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The Graveyard Apartment: A Novel von Mariko…
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The Graveyard Apartment: A Novel (Original 1993; 2016. Auflage)

von Mariko Koike (Autor)

MitgliederRezensionenBeliebtheitDurchschnittliche BewertungDiskussionen
2221795,692 (3.27)29
"One of the most popular writers working in Japan today, Mariko Koike is a recognized master of detective fiction and horror writing. Known in particular for her hybrid works that blend these styles with elements of romance, The Graveyard Apartment is arguably Koike's masterpiece. Originally published in Japan in 1986, Koike's novel is the suspenseful tale of a young family that believes it has found the perfect home to grow into, only to realize that the apartment's idyllic setting harbors the specter of evil and that longer they stay, the more trapped they become. This tale of a young married couple who harbor a dark secret is packed with dread and terror, as they and their daughter move into a brand new apartment building built next to a graveyard. As strange and terrifying occurrences begin to pile up, people in the building start to move out one by one, until the young family is left alone with someone... or something... lurking in the basement. The psychological horror builds moment after moment, scene after scene, culminating with a conclusion that will make you think twice before ever going into a basement again"--… (mehr)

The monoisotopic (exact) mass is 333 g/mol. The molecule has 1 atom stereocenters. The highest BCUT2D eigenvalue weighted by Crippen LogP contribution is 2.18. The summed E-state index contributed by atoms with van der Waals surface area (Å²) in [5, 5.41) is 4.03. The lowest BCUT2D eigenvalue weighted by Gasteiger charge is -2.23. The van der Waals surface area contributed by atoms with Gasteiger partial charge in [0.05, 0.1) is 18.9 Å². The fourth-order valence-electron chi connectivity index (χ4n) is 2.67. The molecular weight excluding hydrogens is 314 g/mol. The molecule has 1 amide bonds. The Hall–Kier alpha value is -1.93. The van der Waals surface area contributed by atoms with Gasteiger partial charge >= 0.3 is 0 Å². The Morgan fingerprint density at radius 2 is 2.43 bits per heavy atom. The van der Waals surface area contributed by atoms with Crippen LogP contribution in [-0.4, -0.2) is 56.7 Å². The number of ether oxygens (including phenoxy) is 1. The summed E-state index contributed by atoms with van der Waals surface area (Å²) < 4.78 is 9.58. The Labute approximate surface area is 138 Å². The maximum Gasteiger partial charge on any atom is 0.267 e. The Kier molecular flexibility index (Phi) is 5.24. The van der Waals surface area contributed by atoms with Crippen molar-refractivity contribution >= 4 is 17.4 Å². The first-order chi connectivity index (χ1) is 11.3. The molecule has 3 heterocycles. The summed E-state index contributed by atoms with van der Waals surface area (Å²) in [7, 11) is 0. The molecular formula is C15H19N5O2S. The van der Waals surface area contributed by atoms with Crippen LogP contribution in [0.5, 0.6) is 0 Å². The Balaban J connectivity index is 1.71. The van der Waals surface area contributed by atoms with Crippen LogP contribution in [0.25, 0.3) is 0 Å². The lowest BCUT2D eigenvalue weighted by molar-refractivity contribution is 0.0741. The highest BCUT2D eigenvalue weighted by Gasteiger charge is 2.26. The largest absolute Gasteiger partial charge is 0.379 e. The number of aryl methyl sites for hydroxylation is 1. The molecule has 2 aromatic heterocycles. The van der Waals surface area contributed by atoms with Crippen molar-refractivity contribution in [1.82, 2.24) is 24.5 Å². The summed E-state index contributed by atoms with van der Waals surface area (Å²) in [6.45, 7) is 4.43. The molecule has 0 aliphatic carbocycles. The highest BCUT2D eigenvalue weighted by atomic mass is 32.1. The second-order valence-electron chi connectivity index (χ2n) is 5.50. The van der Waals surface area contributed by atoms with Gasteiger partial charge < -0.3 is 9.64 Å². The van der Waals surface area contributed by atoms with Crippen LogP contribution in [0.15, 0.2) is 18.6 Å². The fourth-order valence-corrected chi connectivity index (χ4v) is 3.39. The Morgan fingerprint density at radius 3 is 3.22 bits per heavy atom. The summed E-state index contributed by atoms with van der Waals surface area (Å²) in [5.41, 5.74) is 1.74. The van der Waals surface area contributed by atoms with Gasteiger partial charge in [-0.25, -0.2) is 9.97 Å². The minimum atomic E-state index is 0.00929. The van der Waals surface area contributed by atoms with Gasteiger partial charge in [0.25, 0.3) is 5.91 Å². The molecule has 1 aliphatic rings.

Mitglied:ellehaze
Titel:The Graveyard Apartment: A Novel
Autoren:Mariko Koike (Autor)
Info:Thomas Dunne Books (2016), Edition: Translation, 336 pages